[4] What is more, if it were true that there was a time when He existed after not existing, then He must have been brought by someone from non-being to being. Not by Himself, since what does not exist cannot act [Non a seipso: quia quod non est non potest aliquid agere]. If by another, then this other is prior to God. But we have shown that God is the first cause. Hence, He did not begin to be, nor consequently will He cease to be, for that which has been everlastingly has the power to be everlastingly [quia quod semper fuit, habet virtutem semper essendi]. God is, therefore, eternal.

[5] We find in the world, furthermore, certain beings, those namely that are subject to generation and corruption, which can be and [can-]not-be. But what can be has a cause because, since it is equally related to two contraries, namely, being and non-being, it must be owing to some cause that being accrues to it. Now, as we have proved by the reasoning of Aristotle, one cannot proceed to infinity among causes [cf. SCG I, xiii]. We must therefore posit something that is a necessary being. Every necessary being, however, either has the cause of its necessity in an outside source or, if it does not, it is necessary through itself. But one cannot proceed to infinity among necessary beings the cause of whose necessity lies in an outside source. We must therefore posit a first necessary being, which is necessary through itself. This is God, since, as we have shown, He is the first cause. God, therefore, is eternal, since whatever is necessary through itself is eternal.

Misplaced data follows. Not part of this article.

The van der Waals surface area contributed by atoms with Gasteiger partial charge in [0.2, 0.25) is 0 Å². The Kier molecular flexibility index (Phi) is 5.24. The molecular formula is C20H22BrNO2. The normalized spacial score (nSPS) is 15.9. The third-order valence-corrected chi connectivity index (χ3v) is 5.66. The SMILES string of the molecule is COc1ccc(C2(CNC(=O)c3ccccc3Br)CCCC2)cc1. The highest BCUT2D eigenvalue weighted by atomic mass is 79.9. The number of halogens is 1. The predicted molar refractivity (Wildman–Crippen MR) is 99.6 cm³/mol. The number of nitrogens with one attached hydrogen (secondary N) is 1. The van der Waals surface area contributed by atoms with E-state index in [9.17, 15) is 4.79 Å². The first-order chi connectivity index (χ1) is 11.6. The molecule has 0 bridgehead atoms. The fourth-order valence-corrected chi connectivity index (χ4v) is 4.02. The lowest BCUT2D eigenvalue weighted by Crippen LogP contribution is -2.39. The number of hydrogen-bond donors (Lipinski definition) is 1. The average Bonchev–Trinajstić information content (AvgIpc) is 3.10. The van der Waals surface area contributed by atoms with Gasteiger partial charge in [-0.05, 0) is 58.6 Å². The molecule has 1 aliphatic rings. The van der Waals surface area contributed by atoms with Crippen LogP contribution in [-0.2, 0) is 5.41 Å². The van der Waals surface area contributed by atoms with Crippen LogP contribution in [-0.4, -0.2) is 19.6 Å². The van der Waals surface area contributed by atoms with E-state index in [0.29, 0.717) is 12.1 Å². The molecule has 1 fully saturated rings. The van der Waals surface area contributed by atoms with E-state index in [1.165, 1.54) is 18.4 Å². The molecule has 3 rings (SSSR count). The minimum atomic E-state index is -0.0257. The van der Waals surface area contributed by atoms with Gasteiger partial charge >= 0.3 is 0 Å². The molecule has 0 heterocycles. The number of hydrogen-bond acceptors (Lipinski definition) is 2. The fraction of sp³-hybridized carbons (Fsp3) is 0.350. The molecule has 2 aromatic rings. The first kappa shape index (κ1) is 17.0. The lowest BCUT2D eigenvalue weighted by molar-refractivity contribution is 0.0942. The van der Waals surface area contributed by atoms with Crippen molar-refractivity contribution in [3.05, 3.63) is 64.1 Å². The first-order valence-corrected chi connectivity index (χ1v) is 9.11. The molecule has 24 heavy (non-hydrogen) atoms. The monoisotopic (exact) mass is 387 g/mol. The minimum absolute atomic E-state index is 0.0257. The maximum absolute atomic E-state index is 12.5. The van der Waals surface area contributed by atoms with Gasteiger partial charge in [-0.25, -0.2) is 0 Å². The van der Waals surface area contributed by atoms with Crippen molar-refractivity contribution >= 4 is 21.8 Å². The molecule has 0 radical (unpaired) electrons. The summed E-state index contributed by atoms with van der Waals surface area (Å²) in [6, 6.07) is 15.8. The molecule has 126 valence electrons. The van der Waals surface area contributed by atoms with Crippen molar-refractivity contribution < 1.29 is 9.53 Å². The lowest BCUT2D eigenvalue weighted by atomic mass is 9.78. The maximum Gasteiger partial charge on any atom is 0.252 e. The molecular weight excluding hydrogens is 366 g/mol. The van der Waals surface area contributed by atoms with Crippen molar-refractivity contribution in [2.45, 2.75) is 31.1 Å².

[6] From the everlastingness of time, likewise, Aristotle shows the everlastingness of motion [Physics VIII, 1], from which he further shows the everlastingness of the moving substance [VIII, 6]. Now, the first moving substance is God. God is therefore everlasting [Prima autem substantia movens Deus est. Est igitur sempiternus]. If we deny the everlastingness of time and motion, we are still able to prove the everlastingness of the moving substance. For, if motion had a beginning, it must have done so through some moving cause. If this moving cause began, it did so through the action of some cause. Hence, either one will proceed to infinity, or he will arrive at a moving cause that had no beginning.

[7] To this truth divine authority offers witness [Huic autem veritati divina auctoritas testimonium perhibet]. The Psalmist says: “But You, Lord, endure forever”; and he goes on to say: “But You art always the selfsame: and Your years shall not fail” (Ps. 101:13, 28).
(SCG, I, xv)


Just as it is an impious effrontery to attribute to our own will the holy works which the Spirit inspires us to perform, so it is brazen-faced impiety to want to attribute our lack of cooperation to a failure of grace or of heavenly aid. The Holy Spirit proclaims everywhere that we bring about our own perdition. He desires nothing more intensely than that we allow that fire to be enkindled in our heart which the Savior brought down to this world. The sacred text also tells us clearly that God does not want anyone to be lost, but wills that all should be saved. [cf. 1 Tm 2:4] Our Savior came into this world that all may become His adopted brothers and sisters.
(T.L.G. Book 4, Ch. 5; O. IV, p. 228)


WOMEN have been set free to be Bacchantes. They have been set free to be virgin martyrs; they have been set free to be witches. Do not ask them now to sink so low as the higher culture.
('All Things Considered.')